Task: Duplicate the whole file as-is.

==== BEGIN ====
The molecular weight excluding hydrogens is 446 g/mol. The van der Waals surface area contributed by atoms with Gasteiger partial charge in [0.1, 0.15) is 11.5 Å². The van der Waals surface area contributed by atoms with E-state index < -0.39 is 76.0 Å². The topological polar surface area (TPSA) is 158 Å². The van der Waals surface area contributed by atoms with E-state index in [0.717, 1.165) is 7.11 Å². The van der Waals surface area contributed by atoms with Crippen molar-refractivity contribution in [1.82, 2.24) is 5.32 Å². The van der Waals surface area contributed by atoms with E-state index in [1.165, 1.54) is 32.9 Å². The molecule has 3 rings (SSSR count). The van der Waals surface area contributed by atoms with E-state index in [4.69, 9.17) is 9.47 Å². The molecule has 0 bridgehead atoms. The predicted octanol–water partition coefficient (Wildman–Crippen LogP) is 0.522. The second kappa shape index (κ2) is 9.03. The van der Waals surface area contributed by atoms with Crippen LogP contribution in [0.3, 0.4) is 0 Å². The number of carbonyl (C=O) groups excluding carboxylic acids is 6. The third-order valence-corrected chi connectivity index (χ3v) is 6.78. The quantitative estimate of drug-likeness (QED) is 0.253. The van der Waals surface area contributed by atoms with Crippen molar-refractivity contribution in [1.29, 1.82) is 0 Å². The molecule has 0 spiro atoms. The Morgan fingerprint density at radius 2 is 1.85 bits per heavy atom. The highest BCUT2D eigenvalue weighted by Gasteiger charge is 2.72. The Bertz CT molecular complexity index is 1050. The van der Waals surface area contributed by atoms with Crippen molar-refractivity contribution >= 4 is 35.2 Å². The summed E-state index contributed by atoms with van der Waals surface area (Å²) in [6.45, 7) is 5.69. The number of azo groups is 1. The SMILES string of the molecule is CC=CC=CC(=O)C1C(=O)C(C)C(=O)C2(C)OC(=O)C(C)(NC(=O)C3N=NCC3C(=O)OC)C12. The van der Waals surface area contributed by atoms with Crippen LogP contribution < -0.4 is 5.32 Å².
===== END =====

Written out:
The molecular weight excluding hydrogens is 446 g/mol. The van der Waals surface area contributed by atoms with Gasteiger partial charge in [0.1, 0.15) is 11.5 Å². The van der Waals surface area contributed by atoms with E-state index < -0.39 is 76.0 Å². The topological polar surface area (TPSA) is 158 Å². The van der Waals surface area contributed by atoms with E-state index in [0.717, 1.165) is 7.11 Å². The van der Waals surface area contributed by atoms with Crippen molar-refractivity contribution in [1.82, 2.24) is 5.32 Å². The van der Waals surface area contributed by atoms with E-state index in [1.165, 1.54) is 32.9 Å². The molecule has 3 rings (SSSR count). The van der Waals surface area contributed by atoms with E-state index in [4.69, 9.17) is 9.47 Å². The molecule has 0 bridgehead atoms. The predicted octanol–water partition coefficient (Wildman–Crippen LogP) is 0.522. The second kappa shape index (κ2) is 9.03. The van der Waals surface area contributed by atoms with Crippen LogP contribution in [0.3, 0.4) is 0 Å². The number of carbonyl (C=O) groups excluding carboxylic acids is 6. The third-order valence-corrected chi connectivity index (χ3v) is 6.78. The quantitative estimate of drug-likeness (QED) is 0.253. The van der Waals surface area contributed by atoms with Crippen molar-refractivity contribution in [1.29, 1.82) is 0 Å². The molecule has 0 spiro atoms. The Morgan fingerprint density at radius 2 is 1.85 bits per heavy atom. The highest BCUT2D eigenvalue weighted by Gasteiger charge is 2.72. The Bertz CT molecular complexity index is 1050. The van der Waals surface area contributed by atoms with Crippen molar-refractivity contribution >= 4 is 35.2 Å². The summed E-state index contributed by atoms with van der Waals surface area (Å²) in [6.45, 7) is 5.69. The number of azo groups is 1. The SMILES string of the molecule is CC=CC=CC(=O)C1C(=O)C(C)C(=O)C2(C)OC(=O)C(C)(NC(=O)C3N=NCC3C(=O)OC)C12. The van der Waals surface area contributed by atoms with Crippen LogP contribution < -0.4 is 5.32 Å².